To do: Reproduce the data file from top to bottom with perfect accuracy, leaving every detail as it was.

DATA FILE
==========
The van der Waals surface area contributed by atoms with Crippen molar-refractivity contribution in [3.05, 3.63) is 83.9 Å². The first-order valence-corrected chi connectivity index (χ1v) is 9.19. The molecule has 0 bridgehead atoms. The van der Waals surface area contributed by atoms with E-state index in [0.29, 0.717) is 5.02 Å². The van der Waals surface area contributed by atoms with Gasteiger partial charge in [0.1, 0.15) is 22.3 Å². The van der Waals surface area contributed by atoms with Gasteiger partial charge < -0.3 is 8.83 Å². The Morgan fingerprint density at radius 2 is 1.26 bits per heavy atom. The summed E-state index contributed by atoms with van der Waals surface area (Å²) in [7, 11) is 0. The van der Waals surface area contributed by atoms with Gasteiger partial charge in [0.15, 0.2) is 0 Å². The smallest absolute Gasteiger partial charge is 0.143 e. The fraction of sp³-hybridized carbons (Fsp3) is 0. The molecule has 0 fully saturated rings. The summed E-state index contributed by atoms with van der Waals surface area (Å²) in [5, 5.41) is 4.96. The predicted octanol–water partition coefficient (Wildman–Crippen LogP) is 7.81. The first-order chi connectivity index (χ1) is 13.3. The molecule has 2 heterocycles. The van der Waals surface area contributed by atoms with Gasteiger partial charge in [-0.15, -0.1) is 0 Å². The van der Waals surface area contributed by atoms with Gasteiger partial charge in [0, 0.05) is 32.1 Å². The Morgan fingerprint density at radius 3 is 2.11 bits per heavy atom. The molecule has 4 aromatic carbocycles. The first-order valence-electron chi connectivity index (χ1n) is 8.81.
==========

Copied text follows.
The van der Waals surface area contributed by atoms with Crippen molar-refractivity contribution in [3.05, 3.63) is 83.9 Å². The first-order valence-corrected chi connectivity index (χ1v) is 9.19. The molecule has 0 bridgehead atoms. The van der Waals surface area contributed by atoms with E-state index in [0.29, 0.717) is 5.02 Å². The van der Waals surface area contributed by atoms with Gasteiger partial charge in [0.1, 0.15) is 22.3 Å². The van der Waals surface area contributed by atoms with Gasteiger partial charge < -0.3 is 8.83 Å². The Morgan fingerprint density at radius 2 is 1.26 bits per heavy atom. The summed E-state index contributed by atoms with van der Waals surface area (Å²) in [7, 11) is 0. The van der Waals surface area contributed by atoms with Gasteiger partial charge in [0.15, 0.2) is 0 Å². The smallest absolute Gasteiger partial charge is 0.143 e. The fraction of sp³-hybridized carbons (Fsp3) is 0. The molecule has 0 fully saturated rings. The summed E-state index contributed by atoms with van der Waals surface area (Å²) in [5, 5.41) is 4.96. The predicted octanol–water partition coefficient (Wildman–Crippen LogP) is 7.81. The first-order chi connectivity index (χ1) is 13.3. The molecule has 2 heterocycles. The van der Waals surface area contributed by atoms with Gasteiger partial charge in [-0.15, -0.1) is 0 Å². The van der Waals surface area contributed by atoms with Gasteiger partial charge in [0, 0.05) is 32.1 Å². The Morgan fingerprint density at radius 3 is 2.11 bits per heavy atom. The molecule has 4 aromatic carbocycles. The first-order valence-electron chi connectivity index (χ1n) is 8.81.